Blocking the Noise in a Seemingly Senseless World



By Gilbert Ross / 01.05.2018


Is Loss of Sense-Making Threatening Our Existence?

We are living in a point in time of our evolution where the amount and quality of problems we are facing are existential in nature or, that is, they are pointing towards gloomy scenarios of auto-destruction. From the accelerated degradation of our biosphere, overpopulation, mass migration, wars and civil unrest to the meltdown of economic and social structures; we are constantly going through y-points and missing opportunities to restore sanity and get back on the right track. Our present-day culture is, unfortunately, lacking the wisdom and the insights to deal with the massive changes we are moving into. Our technological advancement is outpacing our growth in knowledge and wisdom, and our models of reality are failing us big time.

Another way of looking at it is that there is a dissonance between our changing world and how we are mapping it internally. This is what is creating a series of crises in the world we know today. You see, when an intelligent and adaptive system experiences a mismatch between its environment and its internal model of reality, a crisis will always emerge, prompting the system to self-organise in a way to restore equilibrium and balance. This is exactly what we are facing right now but our decreasing ability to make sense of the world is one of the biggest obstacles towards slowing down our own demise and restoring balance. The idea that there is a big lack in our sense-making and why this is the biggest driver of the existential problems we are facing today is also an argument championed by Daniel Schmachtenberger and Jordan Greenhall. I would highly recommend listening to their podcast interview if you want to go further into the topic beyond this article.

The focus of this article is, in fact, the lack of sense-making, what I believe are some of its causes, and some ideas about possible future scenarios that can help us get out of this growing momentum towards self-destruction.

When an intelligent system’s environment and internal reality mismatch, a crisis emerges.

Get Off My Loop!

We are autopoietic systems; meaning that we learn, change and evolve through interacting with an environment. We do so by entering certain feedback loops such as in the way our neurons fire and wire to create new neural pathways as we learn, and then using those new pathways to filter and make sense of new information coming from our environment. It’s what evolutionary psychologist, Jean Piaget, called assimilation and accommodation–both being the main ingredients of this neural feedback loop so important to our learning. Assimilation is when we recognise and filter patterns, due to their familiarity with our previous experiences etched in our neural pathways and structures. Accommodation is when those pathways or structures are changed so as to accommodate new information. The constant dynamic between these two elements of assimilation and accommodation is a feedback loop that allows us to keep on learning and adapting.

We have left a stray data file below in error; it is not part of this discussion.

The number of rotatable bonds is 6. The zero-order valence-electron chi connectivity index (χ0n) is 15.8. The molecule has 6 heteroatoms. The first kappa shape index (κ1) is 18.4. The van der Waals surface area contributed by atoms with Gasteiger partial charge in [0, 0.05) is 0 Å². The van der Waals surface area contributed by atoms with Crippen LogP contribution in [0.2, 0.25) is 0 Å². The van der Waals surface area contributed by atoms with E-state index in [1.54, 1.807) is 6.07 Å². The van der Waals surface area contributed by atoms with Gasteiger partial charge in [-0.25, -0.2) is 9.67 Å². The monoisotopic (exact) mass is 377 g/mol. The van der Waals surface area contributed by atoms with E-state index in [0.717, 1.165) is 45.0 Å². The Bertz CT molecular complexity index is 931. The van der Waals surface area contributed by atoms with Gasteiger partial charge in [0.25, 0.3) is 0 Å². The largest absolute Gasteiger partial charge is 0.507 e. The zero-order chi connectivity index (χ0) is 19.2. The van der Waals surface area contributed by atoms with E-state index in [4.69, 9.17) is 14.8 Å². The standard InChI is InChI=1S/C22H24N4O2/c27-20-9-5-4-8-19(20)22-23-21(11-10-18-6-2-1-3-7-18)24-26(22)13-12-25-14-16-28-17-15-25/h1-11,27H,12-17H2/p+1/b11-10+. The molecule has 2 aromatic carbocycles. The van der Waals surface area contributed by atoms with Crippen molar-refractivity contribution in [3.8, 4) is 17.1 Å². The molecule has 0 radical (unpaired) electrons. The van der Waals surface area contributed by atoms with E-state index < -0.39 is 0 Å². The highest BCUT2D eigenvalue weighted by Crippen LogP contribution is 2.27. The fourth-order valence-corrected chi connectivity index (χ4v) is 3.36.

There are layers and layers of feedback loops from gene expression, cellular maintenance, to our autonomous nervous system, endocrine system, neurochemistry, socio-linguistic systems and all the way up to global economic systems. Everything from our cellular biology to our extended and complex social dynamics operates, on some level, through feedback loop cycles. We humans, as biological and social beings, are literally the emergent expression of hundreds of thousands of feedback loops, at several hundred layers of order and complexity.

Not surprisingly, our deep and fear-based social conditioning operates upon systems of feedback loops nested on top of each other and found in different general areas such as language, schooling, systems of reward and punishment, cultural norms, laws and regulations, etc. Some of these systems hack and exploit more specific feedback loops, such as the adrenaline and cortisol or the dopamine feedback loops in our brain. For instance, Facebook and other social media platforms are known to have carefully designed user interfaces and interactions that exploit the Dopamine-based feedback pathways, ultimately creating addictions in the same way created by porn or alcohol. It creates a sort of short feedback reward system (a.k.a instant gratification) by using the brain’s release of Dopamine that is essentially the ‘feel-good’ neurotransmitter.